Hydraulic fracturing (or fracking) is the process of extracting oil and gas from under the ground by injecting water into the ground to break up rocks where hydrocarbons are trapped. The fracking boom over the last five years has been a big boost to U.S. oil productions. Formations such as the Eagle Ford Shale in Texas and the Bakken Shale in North Dakota have become some of the largest producers of oil and gas. While it may be an innovative, new way to use the untapped resources under the land, the potential health risks to communities nearby is largely unknown.
Early research done by the Colorado School of Public Health found that babies born to mothers living with more than 125 drilling wells within a mile of their home showed a 30% increase in heart defects. The research was based on 59 individual cases in Colorado.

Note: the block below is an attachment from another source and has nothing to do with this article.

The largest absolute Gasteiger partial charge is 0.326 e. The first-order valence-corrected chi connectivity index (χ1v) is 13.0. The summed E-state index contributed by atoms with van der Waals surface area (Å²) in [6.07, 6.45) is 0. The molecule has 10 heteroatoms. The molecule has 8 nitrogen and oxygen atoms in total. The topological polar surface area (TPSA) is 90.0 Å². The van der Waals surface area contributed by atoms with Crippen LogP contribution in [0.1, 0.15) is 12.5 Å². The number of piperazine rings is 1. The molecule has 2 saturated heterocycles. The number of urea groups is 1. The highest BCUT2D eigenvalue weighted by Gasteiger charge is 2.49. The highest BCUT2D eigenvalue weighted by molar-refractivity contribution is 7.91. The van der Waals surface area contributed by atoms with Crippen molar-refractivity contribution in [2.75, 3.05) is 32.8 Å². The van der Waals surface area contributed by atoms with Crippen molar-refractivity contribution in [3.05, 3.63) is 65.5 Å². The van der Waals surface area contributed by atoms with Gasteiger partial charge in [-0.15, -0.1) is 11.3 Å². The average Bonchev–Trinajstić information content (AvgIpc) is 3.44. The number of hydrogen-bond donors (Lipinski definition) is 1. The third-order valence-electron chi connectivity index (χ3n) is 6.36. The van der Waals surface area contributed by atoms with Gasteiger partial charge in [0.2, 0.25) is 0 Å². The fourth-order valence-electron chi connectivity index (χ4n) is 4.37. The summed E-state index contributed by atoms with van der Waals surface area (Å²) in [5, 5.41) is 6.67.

Another study done in Pennsylvania found that babies born near gas drilling sites had lower birth weights than average. Low birth weights in babies has been shown to lead to inhibited growth and cognitive development and chronic disease later in life.
Local authorities in Utah are also investigating a series of stillborn birth to determine if there is any connection to dangerous levels of air pollution that recent tests discovered near fracking sites in the Uintah Basin.
Some of the research that has been done is yet to be peer-reviewed and none of the early research has found a conclusive link between birth defects and fracking, so more studies are needed to determine what, if any, the association is with oil and natural gas development.